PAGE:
In the words of the psalmist, “Unless the Lord build the house, they labor in vain that build it” (Psalm 127). Our activity must flow from a profoundly Catholic identity, and serve to confirm us in it and lead others to it. Anything else is often just so much “busy-ness” – empty action, which keeps us (and others) occupied and distracted but might not be building up the Kingdom of God.

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Christmas Gift for Priest

Readers occasionally contact me to ask for gift ideas for priests. I usually avoid blogging about it, because I don’t want to give the impression that I am looking for something for myself. In this case, I already have this item, so I’m happy to recommend it for others.

A good gift for your priest this Christmas might be the Manual of Minor Exorcisms, by Bishop Julian Porteous (auxiliary bishop of Sydney in Australia). The Catholic Truth Society of London publishes it, and it’s rather hard to get in the United States, though I see that this online store has it, and for a good price, even.

This small/portable book contains a number of prayers that any priest can say without permission from his bishop, in ordinary circumstances, and is very useful for pastoral work today. It contains a helpful preface which, while concise, explains rather thoroughly when it is appropriate to use the prayers that are in the book and how to discern those situations. Bishop Porteous writes with a great deal of wisdom.

Exorcisms are a very serious matter. Major exorcisms are reserved to bishops and to those priests to whom they delegate them. No priest may do a major exorcism without a mandate from his bishop. However, minor exorcisms are much more common (for example, there is one in the Rite of Baptism), and any priest may celebrate them when appropriate. And I believe that, more and more today, there are many appropriate times when these can be used with great profit.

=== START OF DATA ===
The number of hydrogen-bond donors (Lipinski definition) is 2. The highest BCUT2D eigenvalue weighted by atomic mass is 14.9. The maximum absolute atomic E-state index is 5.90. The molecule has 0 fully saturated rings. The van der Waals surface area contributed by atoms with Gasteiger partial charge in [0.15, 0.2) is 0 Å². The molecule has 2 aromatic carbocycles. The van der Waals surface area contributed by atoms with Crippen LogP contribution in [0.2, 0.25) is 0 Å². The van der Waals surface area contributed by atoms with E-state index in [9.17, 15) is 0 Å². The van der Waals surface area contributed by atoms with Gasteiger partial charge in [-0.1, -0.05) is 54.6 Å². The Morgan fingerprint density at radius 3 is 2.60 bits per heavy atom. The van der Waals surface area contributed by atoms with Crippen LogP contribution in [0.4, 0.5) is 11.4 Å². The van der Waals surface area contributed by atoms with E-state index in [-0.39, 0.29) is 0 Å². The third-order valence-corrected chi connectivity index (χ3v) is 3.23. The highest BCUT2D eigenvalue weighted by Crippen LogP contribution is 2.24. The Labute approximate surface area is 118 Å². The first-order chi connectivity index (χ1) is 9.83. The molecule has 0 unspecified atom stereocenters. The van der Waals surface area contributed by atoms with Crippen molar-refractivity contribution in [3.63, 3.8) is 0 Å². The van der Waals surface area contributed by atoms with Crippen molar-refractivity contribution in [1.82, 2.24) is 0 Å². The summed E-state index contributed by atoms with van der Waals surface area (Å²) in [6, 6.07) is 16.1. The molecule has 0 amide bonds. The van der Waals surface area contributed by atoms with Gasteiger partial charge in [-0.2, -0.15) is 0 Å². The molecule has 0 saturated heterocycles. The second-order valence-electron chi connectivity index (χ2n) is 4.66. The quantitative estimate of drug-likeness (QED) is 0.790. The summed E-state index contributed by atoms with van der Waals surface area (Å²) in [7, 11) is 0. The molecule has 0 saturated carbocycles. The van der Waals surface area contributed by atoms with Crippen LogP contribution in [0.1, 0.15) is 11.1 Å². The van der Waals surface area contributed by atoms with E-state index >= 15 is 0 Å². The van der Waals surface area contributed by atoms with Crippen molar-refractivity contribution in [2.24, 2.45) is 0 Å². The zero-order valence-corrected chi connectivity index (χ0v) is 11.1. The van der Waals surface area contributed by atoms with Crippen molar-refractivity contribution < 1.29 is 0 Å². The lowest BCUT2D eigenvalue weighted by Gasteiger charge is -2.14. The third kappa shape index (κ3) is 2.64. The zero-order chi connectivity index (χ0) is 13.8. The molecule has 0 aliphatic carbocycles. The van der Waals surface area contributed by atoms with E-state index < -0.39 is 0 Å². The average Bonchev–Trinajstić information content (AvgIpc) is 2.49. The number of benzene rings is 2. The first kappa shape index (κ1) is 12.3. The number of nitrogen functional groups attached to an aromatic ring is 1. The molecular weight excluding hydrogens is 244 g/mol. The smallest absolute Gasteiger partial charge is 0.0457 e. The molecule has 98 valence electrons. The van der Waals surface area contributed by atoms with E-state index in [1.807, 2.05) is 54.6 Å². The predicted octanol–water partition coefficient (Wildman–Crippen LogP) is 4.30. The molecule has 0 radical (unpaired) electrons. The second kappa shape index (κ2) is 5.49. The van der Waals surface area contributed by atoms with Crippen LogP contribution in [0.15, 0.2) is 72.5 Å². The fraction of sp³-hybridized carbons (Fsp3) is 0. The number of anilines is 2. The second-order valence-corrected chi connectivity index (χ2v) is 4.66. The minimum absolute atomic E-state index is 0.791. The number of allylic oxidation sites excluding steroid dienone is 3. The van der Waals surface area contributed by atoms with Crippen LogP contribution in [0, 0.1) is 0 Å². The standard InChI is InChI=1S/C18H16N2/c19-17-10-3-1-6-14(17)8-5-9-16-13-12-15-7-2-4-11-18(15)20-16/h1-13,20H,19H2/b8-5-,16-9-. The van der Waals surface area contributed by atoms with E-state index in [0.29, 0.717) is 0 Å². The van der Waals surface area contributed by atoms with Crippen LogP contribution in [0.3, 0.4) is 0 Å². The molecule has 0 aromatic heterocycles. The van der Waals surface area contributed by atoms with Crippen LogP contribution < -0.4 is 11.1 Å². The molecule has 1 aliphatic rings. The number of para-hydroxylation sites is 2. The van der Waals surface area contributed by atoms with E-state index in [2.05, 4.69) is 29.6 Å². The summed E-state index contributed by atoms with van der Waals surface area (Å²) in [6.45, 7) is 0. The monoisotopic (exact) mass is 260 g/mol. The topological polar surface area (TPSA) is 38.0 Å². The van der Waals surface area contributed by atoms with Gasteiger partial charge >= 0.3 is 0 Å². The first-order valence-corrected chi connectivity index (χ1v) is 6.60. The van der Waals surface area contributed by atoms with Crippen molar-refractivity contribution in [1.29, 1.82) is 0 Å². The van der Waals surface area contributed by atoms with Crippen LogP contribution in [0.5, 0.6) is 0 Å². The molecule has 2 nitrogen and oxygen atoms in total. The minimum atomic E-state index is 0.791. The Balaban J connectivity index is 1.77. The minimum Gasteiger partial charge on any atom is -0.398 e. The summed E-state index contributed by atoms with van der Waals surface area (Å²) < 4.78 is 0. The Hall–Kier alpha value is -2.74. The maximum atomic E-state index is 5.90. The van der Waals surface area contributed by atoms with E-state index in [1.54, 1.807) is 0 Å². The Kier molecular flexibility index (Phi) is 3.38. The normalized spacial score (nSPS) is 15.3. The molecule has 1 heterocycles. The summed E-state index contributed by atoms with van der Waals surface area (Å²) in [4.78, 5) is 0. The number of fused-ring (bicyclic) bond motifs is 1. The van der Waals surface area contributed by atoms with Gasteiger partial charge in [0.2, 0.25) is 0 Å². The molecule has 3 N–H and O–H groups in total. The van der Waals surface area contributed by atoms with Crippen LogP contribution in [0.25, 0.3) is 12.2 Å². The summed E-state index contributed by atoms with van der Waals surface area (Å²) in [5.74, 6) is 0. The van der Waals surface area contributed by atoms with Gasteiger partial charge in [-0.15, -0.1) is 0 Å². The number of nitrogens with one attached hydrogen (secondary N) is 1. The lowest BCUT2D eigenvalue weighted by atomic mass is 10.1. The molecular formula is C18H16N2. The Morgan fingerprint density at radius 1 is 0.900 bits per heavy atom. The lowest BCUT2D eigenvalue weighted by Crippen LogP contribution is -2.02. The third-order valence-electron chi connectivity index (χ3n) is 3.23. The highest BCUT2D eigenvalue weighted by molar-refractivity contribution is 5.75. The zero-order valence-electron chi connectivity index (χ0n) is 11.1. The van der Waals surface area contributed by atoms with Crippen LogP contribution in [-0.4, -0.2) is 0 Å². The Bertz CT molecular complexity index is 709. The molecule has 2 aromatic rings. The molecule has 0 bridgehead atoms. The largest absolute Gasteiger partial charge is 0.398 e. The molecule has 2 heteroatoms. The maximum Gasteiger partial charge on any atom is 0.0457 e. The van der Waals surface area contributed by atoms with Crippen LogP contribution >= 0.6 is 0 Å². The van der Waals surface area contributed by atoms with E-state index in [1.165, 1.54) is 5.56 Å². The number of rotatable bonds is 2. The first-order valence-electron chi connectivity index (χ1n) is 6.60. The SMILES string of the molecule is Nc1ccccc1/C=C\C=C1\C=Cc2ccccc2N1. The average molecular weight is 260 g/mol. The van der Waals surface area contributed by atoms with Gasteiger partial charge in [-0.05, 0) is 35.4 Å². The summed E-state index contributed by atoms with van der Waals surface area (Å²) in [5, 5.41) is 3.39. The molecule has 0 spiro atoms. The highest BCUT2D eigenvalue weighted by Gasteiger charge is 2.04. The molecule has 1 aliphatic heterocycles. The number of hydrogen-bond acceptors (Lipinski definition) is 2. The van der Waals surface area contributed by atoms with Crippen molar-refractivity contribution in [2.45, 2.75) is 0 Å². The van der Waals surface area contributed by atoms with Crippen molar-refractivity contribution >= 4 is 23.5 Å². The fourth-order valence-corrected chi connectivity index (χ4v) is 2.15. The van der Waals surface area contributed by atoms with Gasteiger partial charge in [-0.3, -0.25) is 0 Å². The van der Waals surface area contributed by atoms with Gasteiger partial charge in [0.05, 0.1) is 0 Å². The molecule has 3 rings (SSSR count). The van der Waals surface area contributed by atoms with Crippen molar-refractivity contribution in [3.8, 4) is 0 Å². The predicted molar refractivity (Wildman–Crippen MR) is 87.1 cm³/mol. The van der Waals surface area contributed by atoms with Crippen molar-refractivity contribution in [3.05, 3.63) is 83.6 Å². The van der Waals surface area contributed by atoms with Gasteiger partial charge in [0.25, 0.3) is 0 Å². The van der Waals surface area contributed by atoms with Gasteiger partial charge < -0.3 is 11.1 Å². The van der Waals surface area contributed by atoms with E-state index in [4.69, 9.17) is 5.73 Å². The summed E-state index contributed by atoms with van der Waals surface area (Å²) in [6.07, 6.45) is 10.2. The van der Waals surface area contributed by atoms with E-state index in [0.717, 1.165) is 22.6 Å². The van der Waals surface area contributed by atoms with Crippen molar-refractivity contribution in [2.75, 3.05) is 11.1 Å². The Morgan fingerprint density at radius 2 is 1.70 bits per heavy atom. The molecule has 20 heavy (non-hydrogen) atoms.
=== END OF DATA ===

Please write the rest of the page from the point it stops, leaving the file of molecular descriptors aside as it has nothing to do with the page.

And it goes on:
More priests need to know about this resource – and use it, when appropriate. Consider getting one for your priest for Christmas.

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May God Bless America

May God Bless America

Sorry for the lack of new material lately; I simply haven’t had much inspiration. Life has been hectic and when there is downtime, nothing has bubbled to the surface that is blog-worthy.

Anyway, on Tuesday we will have our biennial opportunity to exercise our right and obligation to vote. At the risk of sounding a bit brimstoney, might I add that we will have to answer to God for how we vote? On this feast of All Souls, I sort of wonder how many people are doing “extra time” in purgatory, in part because of bad voting decisions that they made? May they rest in peace! In any event, voting is a matter that we should take seriously.